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Move Semantics: Make Your Next Move -2 : Page 2

Moving versus Copying
Moving, as opposed to copying, means that a target object pilfers (get used to this technical term!) the source object's resources, instead of reduplicating or sharing them. By contrast, copying means that the target and the source objects end up having two identical, though independent, copies of the resource. Here's a trivial example of copying:
const char msg[]="hi";
char s[3]
strcpy(s, msg);
After the execution of the strcpy() call, you have two strings: msg and s, that contain the same values in two different memory locations. The copy operation didn't modify the source.

Move-Based Swapping
In many cases, copying is the right operation to do; you really want to copy the state of the source object to the target object without altering the source. However, there are programming tasks that can be implemented without such reduplication of resources. Take, for example, the concept of swapping, that is, the target and the source exchange their states. A naive swap implementation would create redundant copies:

template <class T> 
void swap(T t1, T t2)
 T temp=t1; //copy
 t1=t2; //copy
 t2=temp; //copy
When the swap() arguments are integers or Boolean values, this trivial implementation is efficient. However, suppose you want to swap two strings:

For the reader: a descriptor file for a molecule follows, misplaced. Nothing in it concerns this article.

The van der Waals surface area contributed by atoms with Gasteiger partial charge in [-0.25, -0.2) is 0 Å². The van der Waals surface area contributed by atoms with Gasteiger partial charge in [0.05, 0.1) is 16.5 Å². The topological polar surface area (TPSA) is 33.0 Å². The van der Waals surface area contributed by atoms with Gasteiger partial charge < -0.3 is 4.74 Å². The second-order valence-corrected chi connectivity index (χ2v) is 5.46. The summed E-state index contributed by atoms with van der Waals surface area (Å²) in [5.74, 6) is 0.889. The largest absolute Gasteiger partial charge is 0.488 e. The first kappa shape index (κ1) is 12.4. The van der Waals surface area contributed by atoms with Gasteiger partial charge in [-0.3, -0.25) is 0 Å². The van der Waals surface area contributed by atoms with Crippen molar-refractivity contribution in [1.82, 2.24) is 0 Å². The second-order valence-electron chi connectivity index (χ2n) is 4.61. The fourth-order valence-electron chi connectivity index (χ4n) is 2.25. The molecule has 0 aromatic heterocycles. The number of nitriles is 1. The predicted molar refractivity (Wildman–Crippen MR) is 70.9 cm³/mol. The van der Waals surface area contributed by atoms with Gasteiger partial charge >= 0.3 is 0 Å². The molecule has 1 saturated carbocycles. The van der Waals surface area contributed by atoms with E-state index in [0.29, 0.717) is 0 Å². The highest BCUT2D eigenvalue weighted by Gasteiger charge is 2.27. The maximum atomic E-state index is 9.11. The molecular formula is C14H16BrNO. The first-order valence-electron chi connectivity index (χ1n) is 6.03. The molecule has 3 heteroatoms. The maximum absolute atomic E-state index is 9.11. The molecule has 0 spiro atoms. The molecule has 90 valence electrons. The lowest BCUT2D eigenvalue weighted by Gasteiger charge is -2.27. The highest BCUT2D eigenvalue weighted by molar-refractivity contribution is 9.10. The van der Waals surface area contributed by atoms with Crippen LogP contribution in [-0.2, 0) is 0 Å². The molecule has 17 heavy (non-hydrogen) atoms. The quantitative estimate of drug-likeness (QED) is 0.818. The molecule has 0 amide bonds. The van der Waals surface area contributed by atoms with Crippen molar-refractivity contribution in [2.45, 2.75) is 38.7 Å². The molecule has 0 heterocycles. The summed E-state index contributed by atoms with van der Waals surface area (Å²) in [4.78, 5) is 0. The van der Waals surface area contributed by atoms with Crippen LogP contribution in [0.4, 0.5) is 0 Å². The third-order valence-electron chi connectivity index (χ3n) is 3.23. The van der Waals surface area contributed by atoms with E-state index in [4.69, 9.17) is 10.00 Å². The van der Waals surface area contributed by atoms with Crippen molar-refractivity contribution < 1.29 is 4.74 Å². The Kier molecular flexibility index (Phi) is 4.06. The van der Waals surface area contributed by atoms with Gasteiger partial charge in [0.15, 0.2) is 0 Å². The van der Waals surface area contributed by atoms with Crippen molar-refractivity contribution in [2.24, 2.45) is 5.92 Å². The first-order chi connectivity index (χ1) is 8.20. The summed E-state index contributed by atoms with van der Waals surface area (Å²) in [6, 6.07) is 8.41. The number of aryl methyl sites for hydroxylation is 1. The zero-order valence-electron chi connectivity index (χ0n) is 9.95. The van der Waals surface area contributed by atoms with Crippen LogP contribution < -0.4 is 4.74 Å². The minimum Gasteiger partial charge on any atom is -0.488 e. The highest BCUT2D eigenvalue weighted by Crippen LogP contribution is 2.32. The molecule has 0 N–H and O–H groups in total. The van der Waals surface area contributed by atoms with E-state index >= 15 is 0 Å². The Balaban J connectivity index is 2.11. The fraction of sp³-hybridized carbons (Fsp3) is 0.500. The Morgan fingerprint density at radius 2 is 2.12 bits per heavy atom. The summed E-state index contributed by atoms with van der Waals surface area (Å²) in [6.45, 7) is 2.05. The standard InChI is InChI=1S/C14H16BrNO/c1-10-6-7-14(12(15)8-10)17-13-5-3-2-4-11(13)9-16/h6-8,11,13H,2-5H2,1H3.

string s1="hello";
string s2="world";

Swapping s1 and s2 by means of creating a temporary string object, copying one of the strings to it, and then copying two more strings is unnecessarily slow:

void swapstrings(string s1, string s2)
 string temp=s1; //copy
 s1=s2; //copy
 s2=temp; //copy

Instead of messing with memory allocations and linear copying of characters, there's a simpler and more efficient technique: moving the two strings. In this context, moving means exchanging the internal pointers and sizes of the string objects, as you can see in this pseudo-code:

void swapstr(string &a, string &b)
 size_t tempsz=a.size();
 const char *p= a.data();
//a pilfers b's resources 
 a.data=b.data();//pointer assignment,not buffer copying
//b pilfers a's resources

This version costs six simple assignments of word-sized datatypes. By contrast, a copy-based swap is a linear operation, and its execution time depends on the length of the two strings. The longer their cumulative length is, the slower the operation is.

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